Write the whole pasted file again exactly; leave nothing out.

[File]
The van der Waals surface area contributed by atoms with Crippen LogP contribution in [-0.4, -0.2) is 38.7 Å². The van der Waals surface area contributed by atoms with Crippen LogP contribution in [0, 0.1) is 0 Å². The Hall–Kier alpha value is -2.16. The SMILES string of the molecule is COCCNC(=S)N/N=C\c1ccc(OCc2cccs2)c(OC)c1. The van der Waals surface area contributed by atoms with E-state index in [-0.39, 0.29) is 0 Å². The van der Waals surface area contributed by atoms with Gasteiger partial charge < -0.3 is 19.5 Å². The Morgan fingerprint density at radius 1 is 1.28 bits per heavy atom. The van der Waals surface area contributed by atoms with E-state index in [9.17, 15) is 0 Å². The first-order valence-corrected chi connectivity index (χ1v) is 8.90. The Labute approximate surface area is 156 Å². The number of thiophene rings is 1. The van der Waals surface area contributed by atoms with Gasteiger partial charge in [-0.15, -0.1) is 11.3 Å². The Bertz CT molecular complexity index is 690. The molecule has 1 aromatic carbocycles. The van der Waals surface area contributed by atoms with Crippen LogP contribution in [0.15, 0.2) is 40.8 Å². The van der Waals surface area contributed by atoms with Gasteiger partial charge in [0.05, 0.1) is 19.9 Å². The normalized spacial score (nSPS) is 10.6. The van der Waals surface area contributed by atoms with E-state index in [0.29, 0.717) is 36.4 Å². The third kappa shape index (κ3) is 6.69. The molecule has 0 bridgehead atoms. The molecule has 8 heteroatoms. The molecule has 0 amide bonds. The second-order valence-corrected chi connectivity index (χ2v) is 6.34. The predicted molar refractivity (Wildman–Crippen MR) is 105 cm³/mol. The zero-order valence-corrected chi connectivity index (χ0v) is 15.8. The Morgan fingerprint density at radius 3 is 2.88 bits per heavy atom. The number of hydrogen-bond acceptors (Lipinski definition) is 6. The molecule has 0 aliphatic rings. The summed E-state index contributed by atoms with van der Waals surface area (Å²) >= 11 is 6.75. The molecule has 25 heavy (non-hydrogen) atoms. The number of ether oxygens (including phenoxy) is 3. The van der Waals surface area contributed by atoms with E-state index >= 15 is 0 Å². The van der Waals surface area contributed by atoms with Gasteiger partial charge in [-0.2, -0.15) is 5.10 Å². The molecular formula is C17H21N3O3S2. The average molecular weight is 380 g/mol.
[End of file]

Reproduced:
The van der Waals surface area contributed by atoms with Crippen LogP contribution in [-0.4, -0.2) is 38.7 Å². The van der Waals surface area contributed by atoms with Crippen LogP contribution in [0, 0.1) is 0 Å². The Hall–Kier alpha value is -2.16. The SMILES string of the molecule is COCCNC(=S)N/N=C\c1ccc(OCc2cccs2)c(OC)c1. The van der Waals surface area contributed by atoms with E-state index in [-0.39, 0.29) is 0 Å². The van der Waals surface area contributed by atoms with Gasteiger partial charge < -0.3 is 19.5 Å². The Morgan fingerprint density at radius 1 is 1.28 bits per heavy atom. The van der Waals surface area contributed by atoms with E-state index in [9.17, 15) is 0 Å². The first-order valence-corrected chi connectivity index (χ1v) is 8.90. The Labute approximate surface area is 156 Å². The number of thiophene rings is 1. The van der Waals surface area contributed by atoms with Gasteiger partial charge in [-0.15, -0.1) is 11.3 Å². The Bertz CT molecular complexity index is 690. The molecule has 1 aromatic carbocycles. The van der Waals surface area contributed by atoms with Crippen LogP contribution in [0.15, 0.2) is 40.8 Å². The van der Waals surface area contributed by atoms with Gasteiger partial charge in [0.05, 0.1) is 19.9 Å². The normalized spacial score (nSPS) is 10.6. The van der Waals surface area contributed by atoms with E-state index in [0.29, 0.717) is 36.4 Å². The third kappa shape index (κ3) is 6.69. The molecule has 0 bridgehead atoms. The molecule has 8 heteroatoms. The molecule has 0 amide bonds. The second-order valence-corrected chi connectivity index (χ2v) is 6.34. The predicted molar refractivity (Wildman–Crippen MR) is 105 cm³/mol. The zero-order valence-corrected chi connectivity index (χ0v) is 15.8. The Morgan fingerprint density at radius 3 is 2.88 bits per heavy atom. The number of hydrogen-bond acceptors (Lipinski definition) is 6. The molecule has 0 aliphatic rings. The summed E-state index contributed by atoms with van der Waals surface area (Å²) >= 11 is 6.75. The molecule has 25 heavy (non-hydrogen) atoms. The number of ether oxygens (including phenoxy) is 3. The van der Waals surface area contributed by atoms with E-state index >= 15 is 0 Å². The van der Waals surface area contributed by atoms with Gasteiger partial charge in [-0.2, -0.15) is 5.10 Å². The molecular formula is C17H21N3O3S2. The average molecular weight is 380 g/mol.